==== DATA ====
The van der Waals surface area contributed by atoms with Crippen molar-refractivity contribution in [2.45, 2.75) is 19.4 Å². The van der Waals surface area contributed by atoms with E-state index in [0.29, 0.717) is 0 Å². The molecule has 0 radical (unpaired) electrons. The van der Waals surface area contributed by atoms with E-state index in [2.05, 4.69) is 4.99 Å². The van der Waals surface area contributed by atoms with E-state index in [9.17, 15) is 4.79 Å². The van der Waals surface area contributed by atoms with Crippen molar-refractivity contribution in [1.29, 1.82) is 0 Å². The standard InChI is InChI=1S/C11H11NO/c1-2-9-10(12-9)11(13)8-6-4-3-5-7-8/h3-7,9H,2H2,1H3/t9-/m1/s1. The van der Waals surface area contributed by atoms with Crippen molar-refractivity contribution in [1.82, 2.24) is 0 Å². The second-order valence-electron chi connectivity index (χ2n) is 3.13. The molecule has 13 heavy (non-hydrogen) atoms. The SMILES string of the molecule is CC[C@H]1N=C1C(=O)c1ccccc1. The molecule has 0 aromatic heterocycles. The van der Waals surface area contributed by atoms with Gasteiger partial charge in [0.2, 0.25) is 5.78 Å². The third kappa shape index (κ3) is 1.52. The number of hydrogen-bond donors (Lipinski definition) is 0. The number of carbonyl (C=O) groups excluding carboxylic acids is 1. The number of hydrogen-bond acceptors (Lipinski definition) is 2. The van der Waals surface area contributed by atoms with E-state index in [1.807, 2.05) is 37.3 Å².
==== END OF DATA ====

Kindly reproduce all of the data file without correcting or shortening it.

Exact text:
The van der Waals surface area contributed by atoms with Crippen molar-refractivity contribution in [2.45, 2.75) is 19.4 Å². The van der Waals surface area contributed by atoms with E-state index in [0.29, 0.717) is 0 Å². The molecule has 0 radical (unpaired) electrons. The van der Waals surface area contributed by atoms with E-state index in [2.05, 4.69) is 4.99 Å². The van der Waals surface area contributed by atoms with E-state index in [9.17, 15) is 4.79 Å². The van der Waals surface area contributed by atoms with Crippen molar-refractivity contribution in [1.29, 1.82) is 0 Å². The standard InChI is InChI=1S/C11H11NO/c1-2-9-10(12-9)11(13)8-6-4-3-5-7-8/h3-7,9H,2H2,1H3/t9-/m1/s1. The van der Waals surface area contributed by atoms with Crippen molar-refractivity contribution in [1.82, 2.24) is 0 Å². The second-order valence-electron chi connectivity index (χ2n) is 3.13. The molecule has 13 heavy (non-hydrogen) atoms. The SMILES string of the molecule is CC[C@H]1N=C1C(=O)c1ccccc1. The molecule has 0 aromatic heterocycles. The van der Waals surface area contributed by atoms with Gasteiger partial charge in [0.2, 0.25) is 5.78 Å². The third kappa shape index (κ3) is 1.52. The number of hydrogen-bond donors (Lipinski definition) is 0. The number of carbonyl (C=O) groups excluding carboxylic acids is 1. The number of hydrogen-bond acceptors (Lipinski definition) is 2. The van der Waals surface area contributed by atoms with E-state index in [1.807, 2.05) is 37.3 Å².